Meghan Markle moved by powerful Anzac Day dawn service

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The Duke of Cambridge, Prince Harry and Meghan Markle joined a traditional Anzac Day service at Westminster Abbey in which people were encouraged to renew their “commitment to the causes of justice and peace throughout the world”.

The Dean of Westminster paid tribute to the thousands of soldiers from Australia and New Zealand who paid the ultimate sacrifice in the First World War and subsequent conflicts.

Prince William, Duke of Cambridge, Meghan Markle and Prince Harry attend an Anzac Day service at Westminster Abbey. Picture: Eddie Mulholland - WPA Pool/Getty Images

Prince William, Duke of Cambridge, Meghan Markle and Prince Harry attend an Anzac Day service at Westminster Abbey. Picture: Eddie Mulholland - WPA Pool/Getty Images

Harry and Ms Markle joined the congregation for a service of commemoration and thanksgiving, a few hours after they attended a dawn service in central London where Meghan looked emotional as a hymn was sung by thousands gathered at the New Zealand war memorial.

William, who is taking a few weeks off official royal duties after his son was born on Monday, joined the couple for the Abbey service, and told a line-up on arrival that the family are “very well”.

He added: “Sleeping’s going reasonably well so far, so he’s behaving himself which is good news.”

Ms Markle may not yet be a member of the Royal Family but she has attended a large number of official events in the run-up to her royal wedding on May 19.

Meghan Markle has confirmed her father will not attend the royal wedding on Saturday. Picture: Tolga Akmen/Pool Photo via AP

Meghan Markle has confirmed her father will not attend the royal wedding on Saturday. Picture: Tolga Akmen/Pool Photo via AP

The American actress wore a dark outfit finished off with a small hat.

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Anzac Day - April 25 - marks the anniversary of the start of the First World War Gallipoli landings, and is a national day of remembrance for Australia and New Zealand.

The Westminster Abbey service was the culmination of a day of events honouring Australia and New Zealand’s fallen, and those who have served in subsequent conflicts, which began with a dawn service and wreath laying.

Prince Harry and Meghan Markle attend the Dawn Service at Wellington Arch to commemorate Anzac Day on April 25. Picture: Toby Melville - WPA Pool/Getty Images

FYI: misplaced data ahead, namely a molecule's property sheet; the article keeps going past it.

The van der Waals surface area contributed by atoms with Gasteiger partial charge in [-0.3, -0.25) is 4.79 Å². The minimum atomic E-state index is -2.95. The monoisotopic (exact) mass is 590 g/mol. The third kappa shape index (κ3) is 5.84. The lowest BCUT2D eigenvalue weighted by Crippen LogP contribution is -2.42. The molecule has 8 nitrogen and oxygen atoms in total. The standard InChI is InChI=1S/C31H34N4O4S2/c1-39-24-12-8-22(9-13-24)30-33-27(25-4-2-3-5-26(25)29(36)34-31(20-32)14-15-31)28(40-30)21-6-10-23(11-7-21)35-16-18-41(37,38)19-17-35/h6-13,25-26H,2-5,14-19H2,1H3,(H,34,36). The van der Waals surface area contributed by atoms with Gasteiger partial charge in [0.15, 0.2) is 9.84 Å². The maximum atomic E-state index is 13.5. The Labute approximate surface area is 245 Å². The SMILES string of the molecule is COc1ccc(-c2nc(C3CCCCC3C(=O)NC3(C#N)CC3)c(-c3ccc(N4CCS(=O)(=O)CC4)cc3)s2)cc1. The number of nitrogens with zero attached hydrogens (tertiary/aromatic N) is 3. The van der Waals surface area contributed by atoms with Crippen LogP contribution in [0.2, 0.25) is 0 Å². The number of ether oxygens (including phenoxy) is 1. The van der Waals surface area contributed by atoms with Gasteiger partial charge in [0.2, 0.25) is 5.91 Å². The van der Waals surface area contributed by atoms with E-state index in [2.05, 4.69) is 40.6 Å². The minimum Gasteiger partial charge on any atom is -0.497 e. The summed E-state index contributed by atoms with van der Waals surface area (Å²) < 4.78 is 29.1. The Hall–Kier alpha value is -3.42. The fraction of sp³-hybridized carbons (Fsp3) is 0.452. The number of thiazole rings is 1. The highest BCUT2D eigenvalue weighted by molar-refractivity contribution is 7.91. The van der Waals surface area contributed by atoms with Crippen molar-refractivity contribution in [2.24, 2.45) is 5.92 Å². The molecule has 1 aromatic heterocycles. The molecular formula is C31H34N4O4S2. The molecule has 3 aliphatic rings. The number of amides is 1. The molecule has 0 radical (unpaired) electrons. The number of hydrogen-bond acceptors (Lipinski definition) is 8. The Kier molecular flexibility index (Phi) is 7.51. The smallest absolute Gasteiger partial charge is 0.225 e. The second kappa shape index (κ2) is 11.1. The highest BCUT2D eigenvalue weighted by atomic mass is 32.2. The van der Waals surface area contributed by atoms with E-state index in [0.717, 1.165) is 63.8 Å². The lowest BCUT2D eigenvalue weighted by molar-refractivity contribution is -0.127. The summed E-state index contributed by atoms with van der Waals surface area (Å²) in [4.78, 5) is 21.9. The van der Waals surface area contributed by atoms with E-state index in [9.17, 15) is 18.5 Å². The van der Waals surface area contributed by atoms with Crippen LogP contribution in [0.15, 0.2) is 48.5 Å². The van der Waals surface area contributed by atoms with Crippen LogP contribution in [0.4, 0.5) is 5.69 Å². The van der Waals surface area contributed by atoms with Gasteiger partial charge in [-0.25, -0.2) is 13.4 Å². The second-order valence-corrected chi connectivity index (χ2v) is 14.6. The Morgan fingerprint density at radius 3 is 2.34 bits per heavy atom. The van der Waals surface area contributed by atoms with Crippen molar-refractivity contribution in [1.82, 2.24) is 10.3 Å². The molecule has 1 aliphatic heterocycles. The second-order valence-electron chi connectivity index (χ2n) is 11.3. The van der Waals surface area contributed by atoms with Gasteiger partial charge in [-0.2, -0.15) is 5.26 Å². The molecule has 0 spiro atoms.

Prince Harry and Meghan Markle attend the Dawn Service at Wellington Arch to commemorate Anzac Day on April 25. Picture: Toby Melville - WPA Pool/Getty Images

Harry left a floral tribute at the Cenotaph in Whitehall on behalf of the Queen, after laying wreaths at the New Zealand memorial and Australian memorial.

The Very Reverend Dr John Hall, Dean of Westminster, told the congregation in the Abbey: “The landing of allied forces at Gallipoli on 25th April 1915 led to one of the bloodiest battles of the First World War.

“Australian and New Zealand forces joined together for the first time, and a new word entered the language: Anzac.

“Remembering that so many died, we honour the bravery and determination of the men at Gallipoli. The memory of what became known as The Great War is with us as a warning and an encouragement.

“We are warned that war involves suffering and death; we are encouraged by the spirit of national pride shown by the soldiers we remember this Anzac Day.

“As the Union Flag and the flags of Australia and New Zealand are presented at the High Altar with the flag of Turkey in a sign of the reconciliation of old enemies, let us renew our own commitment to the causes of justice and peace throughout the world.”

Thousands of Anzac troops - Australian and New Zealand Army Corps - died in the ill-fated 1915 campaign. Waves of Allied forces launched an amphibious attack on the strategically important Turkish peninsula, which was key to controlling the Dardanelles straits, the crucial route to the Black Sea and Russia.

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But the plan backed by Winston Churchill, then first lord of the admiralty, was flawed and the campaign, which faced a heroic defence by the Turks, led to stalemate and withdrawal eight months later.

Its legacy is the celebration of the “Anzac spirit” - courage, endurance, initiative, discipline, and mateship - shown by the Antipodean troops and today the Anzac Day service in London has become an important occasion for thousands of New Zealanders and Australians.

During the Abbey service the Last Post was sounded and wreaths were laid at the Grave of the Unknown Warrior.

Turkey’s Ambassador to the UK read the famous words of Kemal Ataturk - Turkey’s founding father - from Anzac Cove.

Earlier, Defence Secretary Gavin Williamson also laid a wreath.

Mr Williamson said: “On Anzac Day, we remember the sacrifice and courage of troops from Australia and New Zealand.

“Almost a century has passed since the end of the First World War and Britain is proud to have served side-by-side with them in many conflicts over the last 100 years.

“Our alliance is one of the most constant and enduring military partnerships in history, one which will continue to protect our shared values and commit to make the world a safer, more secure place.”

The Defence Secretary met with his counterparts from Australia and New Zealand earlier this year to examine how allies can continue to work together against evolving threats.